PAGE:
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A Conversational Look Into Lithium Standards (2024)

Article by - Caravans Plus
Read Time: 10 mins

As consumer demands for lithium products in consumer electronics, automotive and many other industries, the inclusion of lithium battery storage and advanced technology within the caravan industry will continue to rapidly evolve.

In this article, we will discuss the enormous consumer and industry driven shift towards lithium based batteries becoming an integral component of recreational vehicles and caravans in Australia and how regulations and standards may be applied.


Background

Australia has a long caravan manufacturing industry dating back to the 1920s.

Although many homebuilt caravans were being built in backyard sheds from simple plans found in magazine publications at the time, one company in particular, Caravan Park Ltd, or later Carapark started producing on a commercial scale in 1928.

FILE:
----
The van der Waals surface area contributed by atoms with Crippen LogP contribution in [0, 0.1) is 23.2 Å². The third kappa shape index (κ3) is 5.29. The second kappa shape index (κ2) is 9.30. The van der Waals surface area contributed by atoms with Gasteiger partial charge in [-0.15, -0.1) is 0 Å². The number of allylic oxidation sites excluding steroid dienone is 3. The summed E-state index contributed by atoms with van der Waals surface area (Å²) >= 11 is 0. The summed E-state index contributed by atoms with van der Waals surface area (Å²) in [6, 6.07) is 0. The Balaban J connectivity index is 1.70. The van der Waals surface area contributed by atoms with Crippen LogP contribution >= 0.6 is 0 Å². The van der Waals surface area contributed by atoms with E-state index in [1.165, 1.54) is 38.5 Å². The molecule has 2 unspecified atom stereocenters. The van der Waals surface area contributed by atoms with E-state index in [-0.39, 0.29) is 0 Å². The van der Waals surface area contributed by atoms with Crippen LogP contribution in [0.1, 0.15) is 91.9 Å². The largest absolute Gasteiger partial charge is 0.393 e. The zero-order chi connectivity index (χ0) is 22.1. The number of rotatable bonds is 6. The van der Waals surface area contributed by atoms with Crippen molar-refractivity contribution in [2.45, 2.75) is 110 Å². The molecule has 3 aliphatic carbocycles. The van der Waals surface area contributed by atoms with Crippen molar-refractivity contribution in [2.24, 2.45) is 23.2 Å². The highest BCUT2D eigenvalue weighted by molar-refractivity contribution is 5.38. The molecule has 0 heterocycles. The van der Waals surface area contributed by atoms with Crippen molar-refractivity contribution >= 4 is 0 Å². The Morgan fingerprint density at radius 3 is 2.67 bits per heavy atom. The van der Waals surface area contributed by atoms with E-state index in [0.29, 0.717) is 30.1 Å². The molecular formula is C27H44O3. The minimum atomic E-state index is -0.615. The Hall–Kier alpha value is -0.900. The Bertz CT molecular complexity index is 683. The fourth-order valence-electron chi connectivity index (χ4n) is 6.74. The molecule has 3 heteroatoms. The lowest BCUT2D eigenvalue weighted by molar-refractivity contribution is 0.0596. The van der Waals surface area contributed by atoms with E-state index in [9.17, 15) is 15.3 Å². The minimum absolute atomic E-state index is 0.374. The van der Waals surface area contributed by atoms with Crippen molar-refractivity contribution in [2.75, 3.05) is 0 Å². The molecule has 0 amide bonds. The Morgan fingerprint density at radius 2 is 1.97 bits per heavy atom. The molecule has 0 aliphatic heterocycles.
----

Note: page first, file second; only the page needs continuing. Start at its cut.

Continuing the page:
For several decades after, caravans remained quite basic. The plywood and aluminium constructed holiday home upon wheels, towed to an idyllic holiday spot, free from frustration, and the rigours of life. They fulfilled their intent, a simple disconnect.

During what was arguably the caravanning golden years of the late 1950s to early 1980s, the family caravan was there to be used a handful of times a year, and for most, a small basic family caravan was viewed no different to the second car in the driveway. Mum's Torana next to Dad's Premier, with the electrical in the caravan as easy to work on as electrical in Holden towing it, 1-5-3-6-2-4.

After a period of industry lull possibly due recession, interest rates and so many older caravans still being available, enter the new millennium, the caravan industry experienced a boom not seen since prior to the oil crisis of the late 1970s.

Initially the production lines around the nation started churning out simple affordable caravans in much the same family weekender format we had seen work for so long and many were being sold before they were even built, but many orders were also cancelled or quickly traded back in as the practicality of full-time caravan living was soon realised, and more was needed.